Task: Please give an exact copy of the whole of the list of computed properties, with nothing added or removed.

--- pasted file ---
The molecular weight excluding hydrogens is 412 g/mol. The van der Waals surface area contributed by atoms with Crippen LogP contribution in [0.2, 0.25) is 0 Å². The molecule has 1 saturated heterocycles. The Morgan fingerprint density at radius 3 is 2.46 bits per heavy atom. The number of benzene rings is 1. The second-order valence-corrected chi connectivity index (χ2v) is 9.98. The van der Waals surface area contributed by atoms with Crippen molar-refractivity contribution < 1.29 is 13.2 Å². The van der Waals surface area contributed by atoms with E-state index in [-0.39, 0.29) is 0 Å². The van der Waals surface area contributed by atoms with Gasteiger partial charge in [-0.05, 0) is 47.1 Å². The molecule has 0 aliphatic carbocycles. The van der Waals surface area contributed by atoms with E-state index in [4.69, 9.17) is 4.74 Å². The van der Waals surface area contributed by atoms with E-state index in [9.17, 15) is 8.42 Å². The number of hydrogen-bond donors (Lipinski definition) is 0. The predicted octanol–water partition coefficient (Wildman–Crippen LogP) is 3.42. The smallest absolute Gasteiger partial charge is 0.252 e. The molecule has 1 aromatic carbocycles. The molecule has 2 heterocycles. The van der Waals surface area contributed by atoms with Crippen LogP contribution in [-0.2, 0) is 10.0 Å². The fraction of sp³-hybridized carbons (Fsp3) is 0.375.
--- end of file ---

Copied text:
The molecular weight excluding hydrogens is 412 g/mol. The van der Waals surface area contributed by atoms with Crippen LogP contribution in [0.2, 0.25) is 0 Å². The molecule has 1 saturated heterocycles. The Morgan fingerprint density at radius 3 is 2.46 bits per heavy atom. The number of benzene rings is 1. The second-order valence-corrected chi connectivity index (χ2v) is 9.98. The van der Waals surface area contributed by atoms with Crippen molar-refractivity contribution < 1.29 is 13.2 Å². The van der Waals surface area contributed by atoms with E-state index in [-0.39, 0.29) is 0 Å². The van der Waals surface area contributed by atoms with Gasteiger partial charge in [-0.05, 0) is 47.1 Å². The molecule has 0 aliphatic carbocycles. The van der Waals surface area contributed by atoms with E-state index in [4.69, 9.17) is 4.74 Å². The van der Waals surface area contributed by atoms with E-state index in [9.17, 15) is 8.42 Å². The number of hydrogen-bond donors (Lipinski definition) is 0. The predicted octanol–water partition coefficient (Wildman–Crippen LogP) is 3.42. The smallest absolute Gasteiger partial charge is 0.252 e. The molecule has 1 aromatic carbocycles. The molecule has 2 heterocycles. The van der Waals surface area contributed by atoms with Crippen LogP contribution in [-0.2, 0) is 10.0 Å². The fraction of sp³-hybridized carbons (Fsp3) is 0.375.